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Thomas, Lawyer
Category: UK Law
Satisfied Customers: 7434
Experience:  BA (Hons), PgDip, Practising Solicitor
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I bought a flat a few years back with a friend called Sarah

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I bought a flat a few years back with a friend called Sarah we went 50/50 to get on the property ladder after 2 years I met a girl (Lucy) and we got a loan of £25000 to buy out Sarah of her share and put Lucy on the flats mortgage as a joint owner. We have since moved into a 3 bed semi detached property which my parents lent me an additional £10000 to combine with the profit from the flat to buy the house and an additional £7000 of my own money. Again Lucy is joint owner on the paperwork and has paid half the mortgage since she first moved in but didn't put any of her own money into buying the flat or the house. As you have probably guessed we are now splitting up and she feels she is entitled to 50% of anything made when the house is sold as she is joint owner on the paperwork. I would like to know is this correct and it is a black and whit 50/50 split or if I have any legal rights to a greater share or a leg to stand on. Many thanks for your response, Dan

Do you now own one property which you refer to in the second sentence of your question?

Customer: replied 4 years ago.

yes we sold the original flat to purchase the house which we now live in and will have to sell or buy one or other of us out


Ok. Did you execute a Declaration of Trust stating the extent of your interest (perhaps by reference to percentage shares) when you purchase this property?

Were you advised of this as an option by your purchasing solicitor?

Customer: replied 4 years ago.

no we are joint owners on the property


Were you advised of your option to do this by your solicitor, or advised that you could hold your interest as "tenants in common" as opposed to holding as "joint tenants"?

Customer: replied 4 years ago.

to be honest I don't remember but as I wasn't planning on ever splitting up I think we agreed on joint ownership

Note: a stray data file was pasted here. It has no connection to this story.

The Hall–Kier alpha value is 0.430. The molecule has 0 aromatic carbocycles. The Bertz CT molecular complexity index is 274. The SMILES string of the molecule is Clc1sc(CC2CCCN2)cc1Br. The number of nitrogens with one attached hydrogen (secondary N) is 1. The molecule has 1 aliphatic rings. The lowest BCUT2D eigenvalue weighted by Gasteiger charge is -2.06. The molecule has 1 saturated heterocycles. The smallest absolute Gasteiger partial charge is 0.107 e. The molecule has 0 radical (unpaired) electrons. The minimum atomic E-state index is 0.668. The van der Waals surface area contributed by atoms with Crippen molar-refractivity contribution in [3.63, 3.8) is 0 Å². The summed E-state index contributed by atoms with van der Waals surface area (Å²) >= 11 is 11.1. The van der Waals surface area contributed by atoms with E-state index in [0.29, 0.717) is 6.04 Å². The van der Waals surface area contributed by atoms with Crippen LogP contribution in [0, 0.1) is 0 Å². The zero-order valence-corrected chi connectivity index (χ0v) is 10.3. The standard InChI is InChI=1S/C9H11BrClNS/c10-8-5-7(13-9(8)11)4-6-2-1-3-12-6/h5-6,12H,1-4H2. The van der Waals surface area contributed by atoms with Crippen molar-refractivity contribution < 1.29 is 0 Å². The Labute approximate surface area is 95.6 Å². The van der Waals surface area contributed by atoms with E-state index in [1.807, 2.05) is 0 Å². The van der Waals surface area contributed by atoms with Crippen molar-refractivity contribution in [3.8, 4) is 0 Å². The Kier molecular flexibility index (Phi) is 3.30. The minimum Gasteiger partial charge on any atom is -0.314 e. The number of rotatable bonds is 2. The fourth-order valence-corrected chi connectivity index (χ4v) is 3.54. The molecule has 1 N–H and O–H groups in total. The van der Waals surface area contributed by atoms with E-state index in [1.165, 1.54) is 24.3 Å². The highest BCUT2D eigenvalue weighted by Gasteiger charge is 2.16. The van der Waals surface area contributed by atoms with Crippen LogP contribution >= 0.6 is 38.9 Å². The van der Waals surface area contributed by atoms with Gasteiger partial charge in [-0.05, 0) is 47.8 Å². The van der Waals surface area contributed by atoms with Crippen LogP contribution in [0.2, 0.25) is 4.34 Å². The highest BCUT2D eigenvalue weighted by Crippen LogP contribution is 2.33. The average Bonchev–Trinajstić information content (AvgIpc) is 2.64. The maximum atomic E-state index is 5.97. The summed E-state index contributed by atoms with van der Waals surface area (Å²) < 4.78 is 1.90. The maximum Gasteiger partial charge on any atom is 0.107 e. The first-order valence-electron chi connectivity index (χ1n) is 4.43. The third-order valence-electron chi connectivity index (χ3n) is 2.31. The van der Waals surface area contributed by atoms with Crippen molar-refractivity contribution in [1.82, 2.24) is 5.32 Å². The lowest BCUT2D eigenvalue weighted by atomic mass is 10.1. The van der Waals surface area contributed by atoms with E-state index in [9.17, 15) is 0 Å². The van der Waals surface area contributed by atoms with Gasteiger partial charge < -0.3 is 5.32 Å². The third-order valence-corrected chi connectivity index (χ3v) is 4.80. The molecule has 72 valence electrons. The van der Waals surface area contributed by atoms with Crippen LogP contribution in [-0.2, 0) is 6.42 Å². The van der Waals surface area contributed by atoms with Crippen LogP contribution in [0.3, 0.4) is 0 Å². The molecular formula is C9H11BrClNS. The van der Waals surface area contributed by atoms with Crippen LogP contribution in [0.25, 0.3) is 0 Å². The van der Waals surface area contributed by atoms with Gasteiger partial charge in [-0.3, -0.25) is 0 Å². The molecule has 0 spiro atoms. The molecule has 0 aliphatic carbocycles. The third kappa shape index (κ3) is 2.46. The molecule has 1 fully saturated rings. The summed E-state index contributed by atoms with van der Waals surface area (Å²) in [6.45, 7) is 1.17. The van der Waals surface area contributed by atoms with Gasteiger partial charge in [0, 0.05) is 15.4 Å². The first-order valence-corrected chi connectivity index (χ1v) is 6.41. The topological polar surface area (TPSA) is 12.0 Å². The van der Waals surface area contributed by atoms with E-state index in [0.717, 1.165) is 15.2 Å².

Are there any children of the relationship?

Customer: replied 4 years ago.

No no children

Drafting your answer now. 5 mins.

Customer: replied 4 years ago.

Thank you

Hi Dan,
Thanks for your patience.

Sorry to say, but this answer may not be the one you were looking for.

First of all, if you and you partner presently hold the house jointly (as joint tenants) then each person's share would pass to the other upon death regardless of any directon made in any Will. If this is not what you want then you should sever the joint tenancy by using Form SEV from the Land Registry (you will have to send it to them and if you have any questions about completing the form you should call their customer service number - they are very helpful):-

You will then hold you interests as tenants in common, meaning that your respective shares will pass according to their wills or under the intestacy rules. Your partner need not sign the form provided you follow the instructions.

In the absence of any express agreement there is presumption that the proceeds of sale are split equally, this is the presumption that you may end up litigating has been rebutted by your conduct and contributions in purchasing and financing the property. Thus she is correct in saying that (unless you litigate to enforce otherwise) as things stand she is presumed to be entitled to a 50/50 split.

If either party contributed more the financing of the purchase or has maintained the majority of the mortgage then this may be taken in to account and they will receive more of the proceeds of sale but you have to prove this by litigating under a particular piece of legislation and would have to incur legal fees.

It’s really a not great position to be in. A declaration of trust would have solved this. You need to check if you advise of your option to hold as Tenants in Common and getting a declaration of trust when you purchased. You may have a claim against your solicitor if you were not so advised.

However, that is not to say that you cannot now posture that you will litigate in order to have an unequal division of equity recognised. She may then negotiate. The legal fees can be between £1000 to £10,000 + Vat and upwards so there is motivation there for you to negotiate and perhaps for her as well. You would have to pay your fees privately and may not be able to claim any costs from her for this.

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Kind regards,

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